Be very careful when picking not to harm the branches where cherries hang from. The spurs, tiny wood pieces where the stem grows from, are responsible for producing future batches of cherries. Spurs usually have a rough texture, scarred with former crops of cherries.
If you snap off a spur, it can never grow cherries again.
Bring wooden boxes or bags with you to deposit picked cherries. You want to pick a container that’s sturdy and won’t fall apart under the increased weight of the fruit. Bring multiple boxes or bags, too. Picking cherries can be deceptive: the container will feel light at first, but it’ll get incrementally heavier with each cherry until you find yourself unable to pick it up.
It’s recommended that you wear comfortable clothes you won’t mind getting dirty. You may get residual blooms or dirt on your clothes during the picking process.
We also highly, highly recommend you wear comfortable, hardy shoes like sneakers or boots. If it has rained recently, the ground might be muddy and slick.
The right shoes can help support your back and knees during the long picking process. You may even want to slip in a gel insert to provide extra cushion.
Sadly, seedless cherries don’t exist. For one, cherries have pits, not seeds. But there are no varieties that have been engineered to remove the pit. You’ll have to do that yourself in a process calling pitting.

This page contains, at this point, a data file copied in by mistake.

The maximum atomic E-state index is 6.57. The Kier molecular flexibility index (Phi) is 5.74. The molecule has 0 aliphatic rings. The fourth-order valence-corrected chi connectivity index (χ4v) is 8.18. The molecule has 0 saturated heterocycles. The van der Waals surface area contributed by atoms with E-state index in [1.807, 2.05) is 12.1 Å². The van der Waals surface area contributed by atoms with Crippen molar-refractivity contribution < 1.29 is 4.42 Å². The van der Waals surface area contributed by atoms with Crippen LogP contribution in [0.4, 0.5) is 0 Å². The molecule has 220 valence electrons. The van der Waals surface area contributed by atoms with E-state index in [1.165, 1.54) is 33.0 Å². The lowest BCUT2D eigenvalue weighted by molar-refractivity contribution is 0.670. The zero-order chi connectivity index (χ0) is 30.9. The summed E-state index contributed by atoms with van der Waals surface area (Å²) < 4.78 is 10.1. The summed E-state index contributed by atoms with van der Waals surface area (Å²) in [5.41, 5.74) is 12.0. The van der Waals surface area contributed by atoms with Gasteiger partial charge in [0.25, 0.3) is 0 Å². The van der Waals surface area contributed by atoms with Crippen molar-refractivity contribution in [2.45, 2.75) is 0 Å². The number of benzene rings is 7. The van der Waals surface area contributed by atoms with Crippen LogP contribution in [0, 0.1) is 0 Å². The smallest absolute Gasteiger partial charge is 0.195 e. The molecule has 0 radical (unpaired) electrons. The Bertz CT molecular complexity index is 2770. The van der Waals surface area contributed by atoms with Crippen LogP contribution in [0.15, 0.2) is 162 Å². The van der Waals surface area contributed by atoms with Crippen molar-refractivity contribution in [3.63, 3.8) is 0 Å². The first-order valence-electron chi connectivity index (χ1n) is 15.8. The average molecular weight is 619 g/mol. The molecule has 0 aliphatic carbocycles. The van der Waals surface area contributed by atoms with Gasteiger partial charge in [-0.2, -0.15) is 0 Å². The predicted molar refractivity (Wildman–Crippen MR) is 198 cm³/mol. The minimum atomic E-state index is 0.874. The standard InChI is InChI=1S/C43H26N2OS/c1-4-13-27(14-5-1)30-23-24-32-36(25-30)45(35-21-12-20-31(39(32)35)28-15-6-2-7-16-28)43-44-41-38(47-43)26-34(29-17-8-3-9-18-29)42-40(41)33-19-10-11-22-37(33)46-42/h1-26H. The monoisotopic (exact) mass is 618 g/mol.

You can pit cherry with a variety of tools, depending on how MacGuyery you want to be. If you work on a farm, you may have a mechanical pitter that can remove the pits for you.
To pit cherries, you can use a sharp object to stab the pit and extract it. Clothes pins, chopsticks, paper clips unwound into an “s” shape, and tweezers have been used to get the job done.
You can also use a paring knife to make an incision into the cherry and remove the pit. Or, if you don’t care about keeping the cherry intact, just rip it open with your fingers. No judgment here!
How to Care for Cherries
Now that you know how to harvest cherries, you want to ensure your fruit can stick around and be enjoyed.
Cherries keep best when they’re stored in cool temperatures. Dunk your cherries in cold water after picking. This will help to extend their freshness. After that, they can be stored in the fridge, either open or in bags.
If you’re preparing to eat them, it’s best to leave them out for a few hours so they can get to room temperature. That will allow their full sweetness or tartness to come out while eating.
Caring for Your Cherry Trees
Cherry trees can bear fruit for decades, but only if they’re tended to. Cherry tree maintenance is no different than taking your car in for oil changes and tire rotations.
Make sure to prune cherry trees throughout the year to ensure a smooth harvest. The main pruning season for sweet cherry trees is late summer after the harvest. They’re more sensitive to bacteria and diseases. Sour cherry trees are hardier and can be pruned in winter when they’re dormant.
Our pruning guide is full of lots more information on best practices for maintaining your cherry trees.
That’s a Wrap on Harvesting Cherries
You will feel a rush of accomplishment looking at your box full of ripe, picked cherries. Knowing how to harvest cherries will ensure you have a bountiful crop. Timing your harvest is key to ensure you get the sweetest cherries.
To be even more prepared, check out our hub on everything cherry trees, including tips on growing them and unique diseases to watch out for that can destroy your crop.